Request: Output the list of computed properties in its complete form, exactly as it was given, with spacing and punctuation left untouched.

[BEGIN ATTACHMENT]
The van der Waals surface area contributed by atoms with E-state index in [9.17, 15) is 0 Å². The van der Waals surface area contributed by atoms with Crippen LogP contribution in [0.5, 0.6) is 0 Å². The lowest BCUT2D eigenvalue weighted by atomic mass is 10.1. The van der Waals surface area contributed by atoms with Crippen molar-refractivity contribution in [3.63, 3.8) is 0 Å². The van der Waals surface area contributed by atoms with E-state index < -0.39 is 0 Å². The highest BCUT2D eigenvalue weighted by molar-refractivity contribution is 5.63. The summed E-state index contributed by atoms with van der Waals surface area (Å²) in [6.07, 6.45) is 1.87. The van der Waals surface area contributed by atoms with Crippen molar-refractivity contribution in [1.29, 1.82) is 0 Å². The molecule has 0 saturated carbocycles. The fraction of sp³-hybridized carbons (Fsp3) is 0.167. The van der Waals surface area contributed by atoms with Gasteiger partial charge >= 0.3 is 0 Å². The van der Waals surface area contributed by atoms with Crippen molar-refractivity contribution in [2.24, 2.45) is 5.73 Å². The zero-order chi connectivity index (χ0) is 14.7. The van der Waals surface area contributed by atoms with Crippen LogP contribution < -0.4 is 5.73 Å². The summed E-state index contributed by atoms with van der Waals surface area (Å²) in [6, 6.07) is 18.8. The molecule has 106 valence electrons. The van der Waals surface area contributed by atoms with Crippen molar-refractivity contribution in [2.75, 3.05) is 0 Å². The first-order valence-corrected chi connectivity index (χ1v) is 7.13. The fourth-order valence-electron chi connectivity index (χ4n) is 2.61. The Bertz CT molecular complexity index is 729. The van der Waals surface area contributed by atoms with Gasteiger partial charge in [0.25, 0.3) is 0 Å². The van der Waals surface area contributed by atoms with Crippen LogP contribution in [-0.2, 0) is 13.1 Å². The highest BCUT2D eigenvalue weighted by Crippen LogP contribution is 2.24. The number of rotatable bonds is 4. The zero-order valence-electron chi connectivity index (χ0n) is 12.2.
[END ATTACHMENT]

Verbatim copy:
The van der Waals surface area contributed by atoms with E-state index in [9.17, 15) is 0 Å². The van der Waals surface area contributed by atoms with Crippen LogP contribution in [0.5, 0.6) is 0 Å². The lowest BCUT2D eigenvalue weighted by atomic mass is 10.1. The van der Waals surface area contributed by atoms with Crippen molar-refractivity contribution in [3.63, 3.8) is 0 Å². The van der Waals surface area contributed by atoms with E-state index < -0.39 is 0 Å². The highest BCUT2D eigenvalue weighted by molar-refractivity contribution is 5.63. The summed E-state index contributed by atoms with van der Waals surface area (Å²) in [6.07, 6.45) is 1.87. The van der Waals surface area contributed by atoms with Crippen molar-refractivity contribution in [1.29, 1.82) is 0 Å². The molecule has 0 saturated carbocycles. The fraction of sp³-hybridized carbons (Fsp3) is 0.167. The van der Waals surface area contributed by atoms with Gasteiger partial charge >= 0.3 is 0 Å². The van der Waals surface area contributed by atoms with Crippen molar-refractivity contribution in [2.24, 2.45) is 5.73 Å². The zero-order chi connectivity index (χ0) is 14.7. The van der Waals surface area contributed by atoms with Crippen LogP contribution < -0.4 is 5.73 Å². The summed E-state index contributed by atoms with van der Waals surface area (Å²) in [6, 6.07) is 18.8. The molecule has 106 valence electrons. The van der Waals surface area contributed by atoms with Crippen molar-refractivity contribution in [2.75, 3.05) is 0 Å². The first-order valence-corrected chi connectivity index (χ1v) is 7.13. The fourth-order valence-electron chi connectivity index (χ4n) is 2.61. The Bertz CT molecular complexity index is 729. The van der Waals surface area contributed by atoms with Gasteiger partial charge in [0.25, 0.3) is 0 Å². The van der Waals surface area contributed by atoms with Crippen LogP contribution in [-0.2, 0) is 13.1 Å². The highest BCUT2D eigenvalue weighted by Crippen LogP contribution is 2.24. The number of rotatable bonds is 4. The zero-order valence-electron chi connectivity index (χ0n) is 12.2.